Here are a few more self-care measures that may help you at home:
- Avoid lifting anything heavy
- Have lots of fluids to treat constipation
- Rest as much as you can
- Avoid sexual intercourse, douching, and using tampons to give some rest to the pelvic area
See your doctor if you feel any pain or that something is not right.
Can You Prevent Ectopic Pregnancy?
No, ectopic pregnancy cannot be prevented entirely, but there are certain ways to reduce the chances of developing it (9).
- Use condoms during intercourse to avoid the risk of sexually transmitted infections and pelvic inflammatory diseases.
- Avoid sex with multiple partners.
- Quit smoking before you try for pregnancy.
Next, we address some common queries for your better understanding of the condition.
Frequently Asked Questions
1. Can a baby survive in an ectopic pregnancy?
No, the baby cannot survive in an ectopic pregnancy as it is formed outside the womb. The tissues outside the uterus cannot provide enough blood supply that the fetus needs to survive.
2. How soon would you know if you have an ectopic pregnancy?
You can detect an ectopic pregnancy as early as four to five weeks. Symptoms to look for include a missed period, positive pregnancy test result, severe abdominal pain, spotting, dizziness, or rectal pressure. However, not everyone can detect an ectopic pregnancy through these early signs and may need to get an ultrasound scan.
3. Can a pregnancy test detect an ectopic pregnancy?
Positive urine or blood pregnancy test can be seen in ectopic pregnancy as well. Beta-hCG levels less than 1,500 mIU per mL may indicate an ectopic pregnancy. However, lower hCG levels can also be seen in a failing pregnancy. The lack of doubling of hCG hormones in 48 hours can indicate ectopic pregnancy in most cases. Diagnostic ultrasonography is required to confirm ectopic pregnancy (10).
4. How long after ectopic pregnancy, will I get my period?
You will get your first period within six weeks after the ectopic pregnancy is terminated. It might not be like a normal period, but heavier or lighter and more painful (11).
5. Can you have an ectopic pregnancy without bleeding?
In some cases, an ectopic pregnancy is absorbed, and there will be no symptoms of vaginal bleeding. According to Andy Raffles, author of ‘Mother and Baby Health: The A-Z of Pregnancy, Birth and Beyond,’ modern ultrasound scans detect ectopic pregnancies that occur without symptoms such as pain or spotting.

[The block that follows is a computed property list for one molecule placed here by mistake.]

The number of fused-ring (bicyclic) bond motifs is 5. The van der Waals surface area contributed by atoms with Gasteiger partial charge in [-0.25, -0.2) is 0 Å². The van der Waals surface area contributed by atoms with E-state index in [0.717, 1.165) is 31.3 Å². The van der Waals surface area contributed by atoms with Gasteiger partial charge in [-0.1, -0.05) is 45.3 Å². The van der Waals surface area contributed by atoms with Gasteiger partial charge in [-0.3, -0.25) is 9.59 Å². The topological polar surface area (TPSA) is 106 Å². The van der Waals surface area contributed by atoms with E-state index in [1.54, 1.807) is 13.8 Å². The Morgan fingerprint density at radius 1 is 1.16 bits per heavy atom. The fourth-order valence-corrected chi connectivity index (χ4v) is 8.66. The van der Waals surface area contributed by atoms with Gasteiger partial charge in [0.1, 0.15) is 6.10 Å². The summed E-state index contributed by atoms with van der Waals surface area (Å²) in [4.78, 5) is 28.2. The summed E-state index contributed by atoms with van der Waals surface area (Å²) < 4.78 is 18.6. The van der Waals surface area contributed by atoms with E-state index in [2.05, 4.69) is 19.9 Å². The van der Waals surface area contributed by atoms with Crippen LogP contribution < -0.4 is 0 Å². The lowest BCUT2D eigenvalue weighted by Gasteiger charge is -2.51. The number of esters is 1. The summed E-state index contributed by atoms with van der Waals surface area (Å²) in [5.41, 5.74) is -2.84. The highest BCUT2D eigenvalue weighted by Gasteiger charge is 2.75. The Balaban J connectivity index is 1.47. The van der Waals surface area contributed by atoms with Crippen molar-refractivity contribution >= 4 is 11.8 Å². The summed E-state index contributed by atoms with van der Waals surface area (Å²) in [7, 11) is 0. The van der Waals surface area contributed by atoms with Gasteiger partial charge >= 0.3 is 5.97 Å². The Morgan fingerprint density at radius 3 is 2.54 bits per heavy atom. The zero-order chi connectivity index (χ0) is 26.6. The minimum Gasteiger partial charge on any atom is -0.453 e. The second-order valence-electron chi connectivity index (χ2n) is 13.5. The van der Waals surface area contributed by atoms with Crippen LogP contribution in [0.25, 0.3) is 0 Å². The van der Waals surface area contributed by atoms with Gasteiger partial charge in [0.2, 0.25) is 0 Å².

6. How painful is an ectopic pregnancy?
Ectopic pregnancy may cause dull and mild to sharp and severe pain (12). You may experience pain in the abdomen, pelvis, and also the neck and shoulder regions.
7. How long does it take to heal from an ectopic pregnancy?
The time for healing from an ectopic pregnancy treatment, whether with medication or surgery, would be four to six weeks (13).
8. Can you remove an ectopic pregnancy without surgery?
Yes, if the fallopian tube has not ruptured and the pregnancy is in its initial stages, your doctor would give you an injection to remove the ectopic pregnancy.
9. Can you have an ectopic pregnancy without a positive test?
Yes, there are chances you could have an ectopic pregnancy without a positive result for a home pregnancy test because of the low levels of the hCG hormone.
10. Can you get pregnant after you have had an ectopic pregnancy?
Most women who experience an ectopic pregnancy can have normal pregnancies in the future. It does not matter if one of the fallopian tubes was removed since one healthy working tube is enough to help the fertilization. The earlier the ectopic pregnancy is removed, the lesser the damage to the tube, the higher are the chances of conception again (14).
If an infection or sexually transmitted disease were the cause for your ectopic pregnancy, then getting the condition treated improves the chances of conception. But, if the ectopic pregnancy occurs due to tubal ligation or exposure to diethylstilbestrol (DES), the chances of a healthy pregnancy are lesser.
If you’ve had an ectopic pregnancy, check with your doctor before you plan for the next pregnancy. Ensure that you give enough time for yourself to heal emotionally and physically, especially if you’ve had surgery to treat it. Dealing with an ectopic pregnancy, when you want to have a child, is not easy. If necessary, join a counseling group or talk to a therapist.
Do you have any experiences to share? Let us know in the comment section below.
2. Tian Zhu; Ectopic Pregnancy; The Embryo Project Encyclopedia (2010)
3. Ectopic Pregnancy; UCSB SexInfo (2018)
4. J I Tay et al.; Ectopic pregnancy; BMJ (2000)
5. Heather Murray et al.; Diagnosis and treatment of ectopic pregnancy; CMAJ (2005)
6. Hansa Dhar et al.; Methotrexate Treatment of Ectopic Pregnancy: Experience at Nizwa Hospital with Literature Review; Oman Med J (2011)
7. BS Duggal et al.; Laparoscopic Management of Ectopic Pregnancies; Med J Armed Forces India (2004)
8. Ectopic Pregnancy; The American College of Obstetricians and Gynecologists
9. Albers K; Comprehensive care in the prevention of ectopic pregnancy and associated negative outcomes; Midwifery Today Int Midwife (2007)
10. Ectopic pregnancy; American Family Physician
11. Your body after an ectopic pregnancy; The ectopic pregnancy test
12. Constance J. Creech; Ectopic Pregnancy; JOURNAL OF THE AMERICAN ACADEMY OF NURSE PRACTITIONERS
13. Treatment – Ectopic pregnancy; The National Health Service in England, NHS Scotland, NHS Wales, and Health and Social Care in Northern Ireland
14. Chanda Karki et al.; Ectopic Pregnancy and its Effect on Future Fertility; South Asian Federation of Obstetrics and Gynecology (2009)
- Implantation Symptoms: What Are The Early Signs?
- What Is Viable/ Non-Viable Pregnancy?
- Cryptic Pregnancy: Causes, Signs & Prevention
- Pregnancy After Tubal Ligation